The meeting drew on lessons from the London 2012 Olympics to outline the challenges and opportunities major events can bring.
The conference at the St Mungo Museum heard from policy makers, academics, trade unions and sports experts who discussed how to address human rights issues within the preparation and delivery of the Commonwealth Games.
They looked at issues including procurement, the rights of workers and the human rights implications for supply chains at a major event.
Shona Robison, Minister for Commonwealth Games and Sport, told delegates the Games should be a positive experience for everyone involved.
She said: "Glasgow 2014 is a diverse and inclusive organisation and aims to engage individuals from all backgrounds, regardless of race, faith, disability or sexual orientation.
"Glasgow 2014 provides what many consider to be a once in a lifetime opportunity to experience and participate in a major international sports event, and there are many ways to get involved, through employment, volunteering and business contacts. The Games should be a positive experience for all - athlete, spectator, worker and volunteer alike."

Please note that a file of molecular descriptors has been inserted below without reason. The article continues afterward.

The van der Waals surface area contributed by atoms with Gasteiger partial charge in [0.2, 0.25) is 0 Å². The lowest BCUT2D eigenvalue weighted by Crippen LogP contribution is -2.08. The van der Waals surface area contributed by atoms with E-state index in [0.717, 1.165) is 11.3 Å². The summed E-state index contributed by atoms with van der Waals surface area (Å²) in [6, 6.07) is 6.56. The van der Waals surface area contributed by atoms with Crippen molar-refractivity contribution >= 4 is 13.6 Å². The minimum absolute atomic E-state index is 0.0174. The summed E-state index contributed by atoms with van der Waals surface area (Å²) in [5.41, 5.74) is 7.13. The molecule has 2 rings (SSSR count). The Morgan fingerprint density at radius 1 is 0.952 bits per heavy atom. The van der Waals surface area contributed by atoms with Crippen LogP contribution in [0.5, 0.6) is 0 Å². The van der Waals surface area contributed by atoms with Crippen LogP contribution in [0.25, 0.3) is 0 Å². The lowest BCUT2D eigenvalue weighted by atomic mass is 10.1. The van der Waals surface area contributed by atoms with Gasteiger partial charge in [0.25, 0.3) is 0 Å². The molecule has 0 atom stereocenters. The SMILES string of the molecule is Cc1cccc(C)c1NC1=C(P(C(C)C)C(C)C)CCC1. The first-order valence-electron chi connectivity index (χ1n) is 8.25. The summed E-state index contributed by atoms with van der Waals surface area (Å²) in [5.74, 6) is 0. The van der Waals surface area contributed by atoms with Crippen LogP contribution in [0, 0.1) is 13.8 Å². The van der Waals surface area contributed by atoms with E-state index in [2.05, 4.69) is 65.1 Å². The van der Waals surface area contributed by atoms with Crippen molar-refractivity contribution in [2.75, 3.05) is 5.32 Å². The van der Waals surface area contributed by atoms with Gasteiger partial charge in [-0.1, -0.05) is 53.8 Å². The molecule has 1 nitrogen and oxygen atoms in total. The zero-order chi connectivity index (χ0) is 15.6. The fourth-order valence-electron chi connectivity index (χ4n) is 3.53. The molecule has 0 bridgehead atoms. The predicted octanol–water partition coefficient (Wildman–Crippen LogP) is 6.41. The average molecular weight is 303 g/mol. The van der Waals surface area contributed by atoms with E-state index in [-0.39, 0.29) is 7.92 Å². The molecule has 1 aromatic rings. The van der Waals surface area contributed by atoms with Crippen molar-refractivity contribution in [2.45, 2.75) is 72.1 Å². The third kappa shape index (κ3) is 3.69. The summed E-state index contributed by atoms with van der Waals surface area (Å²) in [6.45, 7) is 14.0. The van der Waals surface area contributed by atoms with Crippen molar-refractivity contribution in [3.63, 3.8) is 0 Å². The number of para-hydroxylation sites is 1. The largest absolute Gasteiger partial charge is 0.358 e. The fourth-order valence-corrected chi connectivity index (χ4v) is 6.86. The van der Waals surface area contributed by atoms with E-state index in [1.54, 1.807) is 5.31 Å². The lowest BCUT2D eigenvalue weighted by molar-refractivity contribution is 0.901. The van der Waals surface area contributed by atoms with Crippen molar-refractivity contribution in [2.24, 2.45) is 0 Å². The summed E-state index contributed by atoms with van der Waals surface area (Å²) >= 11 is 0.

The conference was sponsored by the Joseph Rowntree Foundation, and was jointly hosted by Anti-Slavery International, the Institute for Human Rights and Business and the Scottish Human Rights Commission.
Dr Aidan McQuade, Anti-Slavery International director, said major sporting events can bring with them increased risks of exploitation and trafficking of vulnerable workers.
He said: "However, if government, business and civil society works together in common purpose against slavery then many of these risks can be mitigated."
John Morrison, executive director of the Institute for Human Rights and Business, said the Games would showcase the best of Scotland and provide key opportunities for Scottish businesses.
He said: "Hosting the Games brings greater international scrutiny including the effectiveness of efforts to protect worker rights."
"Business leaders and policymakers must ensure they are aware of the risks and do all they can to prevent exploitation."